There are lots of excellent reasons to head for Bruns Memorial Amphitheater in Orinda, where the California Shakespeare Festival is now in midseason: The last two times I've gone, the evenings have actually been balmy. A pleasant, meandering walk through the eucalyptus grove is guaranteed to repair nerves frazzled by traffic, and the theater itself is situated so that the background hills are soothingly visible as long as daylight lasts. Later, if you're lucky, the sky fills with stars that are virtually invisible in the city. All this is swell unless your primary interest is in the actual play the CSF is staging, Twelfth Night this time around.
This is the directorial debut of actor Joe Vincent, the CSF's new artistic director, and it's a big disappointment. Twelfth Night is arguably Shakespeare's most popular comedy. It's certainly one of his best-made, and seems foolproof. But even Shakespeare isn't strong enough to overcome Vincent's sluggish and erratic staging, which strangles the comedy and virtually eliminates the romance. To put it bluntly, this Twelfth Night is a bore.
The play has been produced so often, it may have seemed that there was little need to give more than cursory exploration of its themes of true love, identity, and so on. Vincent has chosen to rely on visuals to get them across. His research has revealed the fictional setting of Illyria to be the Dalmatian coast of the former Yugoslavia, which was under Venetian rule during the Renaissance. Hence the truly lovely set by Eric Sinkkonen, the richly detailed costumes by Betty Poindexter, and lighting by David K.H. Elliott, all of which emphasize the vibrant reds, blues, and pinkish earth tones of Renaissance Venice.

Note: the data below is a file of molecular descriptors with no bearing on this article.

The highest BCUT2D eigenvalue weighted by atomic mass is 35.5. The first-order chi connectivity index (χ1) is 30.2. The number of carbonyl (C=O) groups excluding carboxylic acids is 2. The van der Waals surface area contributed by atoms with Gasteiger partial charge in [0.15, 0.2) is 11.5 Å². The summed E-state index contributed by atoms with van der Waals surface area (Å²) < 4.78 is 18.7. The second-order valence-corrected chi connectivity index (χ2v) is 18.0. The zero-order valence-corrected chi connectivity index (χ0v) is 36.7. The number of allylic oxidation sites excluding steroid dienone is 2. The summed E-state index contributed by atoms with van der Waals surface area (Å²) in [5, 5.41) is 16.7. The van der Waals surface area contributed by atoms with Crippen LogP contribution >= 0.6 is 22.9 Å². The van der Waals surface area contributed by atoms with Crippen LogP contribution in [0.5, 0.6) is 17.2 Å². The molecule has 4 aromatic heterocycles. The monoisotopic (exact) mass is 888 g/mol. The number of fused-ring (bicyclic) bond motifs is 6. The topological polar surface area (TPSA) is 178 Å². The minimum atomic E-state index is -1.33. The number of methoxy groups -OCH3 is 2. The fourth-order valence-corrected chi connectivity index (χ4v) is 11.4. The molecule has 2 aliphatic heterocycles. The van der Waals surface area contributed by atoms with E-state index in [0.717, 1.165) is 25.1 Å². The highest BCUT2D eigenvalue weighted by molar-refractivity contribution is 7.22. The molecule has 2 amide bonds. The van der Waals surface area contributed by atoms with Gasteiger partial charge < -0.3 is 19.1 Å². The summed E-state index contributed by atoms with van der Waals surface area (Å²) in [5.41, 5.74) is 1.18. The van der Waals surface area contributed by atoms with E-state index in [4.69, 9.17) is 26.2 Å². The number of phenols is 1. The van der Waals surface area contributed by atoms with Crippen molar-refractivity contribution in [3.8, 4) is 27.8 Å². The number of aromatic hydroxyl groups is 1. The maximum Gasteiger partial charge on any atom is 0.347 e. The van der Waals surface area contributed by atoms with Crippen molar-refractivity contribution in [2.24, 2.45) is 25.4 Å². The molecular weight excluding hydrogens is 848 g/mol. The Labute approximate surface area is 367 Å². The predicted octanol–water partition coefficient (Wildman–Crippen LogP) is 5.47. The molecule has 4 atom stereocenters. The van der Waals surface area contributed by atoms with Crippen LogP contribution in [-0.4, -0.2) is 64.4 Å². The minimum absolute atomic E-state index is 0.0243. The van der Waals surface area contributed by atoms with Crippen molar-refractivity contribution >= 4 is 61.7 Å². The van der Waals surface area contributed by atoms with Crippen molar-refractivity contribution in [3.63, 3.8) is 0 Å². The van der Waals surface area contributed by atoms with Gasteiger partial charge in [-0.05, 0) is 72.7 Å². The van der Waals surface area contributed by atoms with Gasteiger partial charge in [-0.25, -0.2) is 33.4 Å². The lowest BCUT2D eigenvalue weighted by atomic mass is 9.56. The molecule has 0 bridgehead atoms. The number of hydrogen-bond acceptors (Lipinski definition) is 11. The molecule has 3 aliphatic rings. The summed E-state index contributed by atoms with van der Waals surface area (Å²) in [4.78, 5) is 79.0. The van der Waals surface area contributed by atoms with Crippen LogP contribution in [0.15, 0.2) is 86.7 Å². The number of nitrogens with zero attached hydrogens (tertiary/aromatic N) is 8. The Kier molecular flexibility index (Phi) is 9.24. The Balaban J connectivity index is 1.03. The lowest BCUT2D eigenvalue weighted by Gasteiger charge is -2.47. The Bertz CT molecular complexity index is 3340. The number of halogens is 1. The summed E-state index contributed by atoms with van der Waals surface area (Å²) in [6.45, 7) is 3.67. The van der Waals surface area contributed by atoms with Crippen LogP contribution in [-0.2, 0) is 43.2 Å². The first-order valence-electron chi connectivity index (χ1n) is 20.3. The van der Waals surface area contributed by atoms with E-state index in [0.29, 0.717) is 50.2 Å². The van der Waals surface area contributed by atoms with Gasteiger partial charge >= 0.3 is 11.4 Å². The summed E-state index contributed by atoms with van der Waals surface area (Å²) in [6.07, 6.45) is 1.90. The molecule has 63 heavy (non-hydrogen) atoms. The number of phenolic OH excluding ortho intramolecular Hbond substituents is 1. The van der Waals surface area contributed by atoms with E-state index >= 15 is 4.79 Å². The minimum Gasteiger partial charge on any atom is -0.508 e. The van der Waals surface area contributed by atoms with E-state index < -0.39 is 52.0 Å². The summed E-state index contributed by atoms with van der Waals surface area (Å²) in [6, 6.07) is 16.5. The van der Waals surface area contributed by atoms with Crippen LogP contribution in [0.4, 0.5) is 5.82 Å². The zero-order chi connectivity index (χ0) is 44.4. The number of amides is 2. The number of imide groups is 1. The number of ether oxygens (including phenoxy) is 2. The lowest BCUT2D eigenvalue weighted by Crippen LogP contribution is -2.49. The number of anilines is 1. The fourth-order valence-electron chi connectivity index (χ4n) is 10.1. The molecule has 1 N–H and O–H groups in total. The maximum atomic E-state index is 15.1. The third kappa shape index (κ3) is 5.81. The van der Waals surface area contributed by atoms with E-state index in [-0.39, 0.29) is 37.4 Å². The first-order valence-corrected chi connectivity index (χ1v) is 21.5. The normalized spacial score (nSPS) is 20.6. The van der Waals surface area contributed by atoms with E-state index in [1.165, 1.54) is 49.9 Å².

The show begins auspiciously, with an elegantly mounted dumb show representing the traditional Venetian midwinter revel known as the Feast of Fools, in which roles are reversed, and servants change places with their masters.
The familiar story then unfolds as Duke Orsino (Bruce Ladd) takes to his balcony to bemoan his unrequited love for the lady Olivia (Domenique Lozano), who has refused to emerge from mourning her dead brother. Ladd's Orsino is notable solely for his quirky appearance: The combination of a pageboy wig and a black eye-patch makes him look more like Kurt Russell as Snake Plissken than a roguish romantic.
Viola (Terri McMahon) enters soon after, direct from a harrowing shipwreck she barely survived and which she believes has drowned her twin brother, Sebastian. You'd never know it from her appearance, though: She's resplendent in a pink and gold gown and seems rested and relaxed. When she romps off with the kindly sea captain who rescued her (Gary S. Martinez), having resolved to serve Orsino disguised as a eunuch, it's as though she's bound for a madcap adventure that has nothing whatever to do with survival or grief. It's unnerving. Worse, it forces all subsequent action to skitter on the surface of supposed comedy, undermining its poignancy and obliterating the love stories that Shakespeare develops so carefully.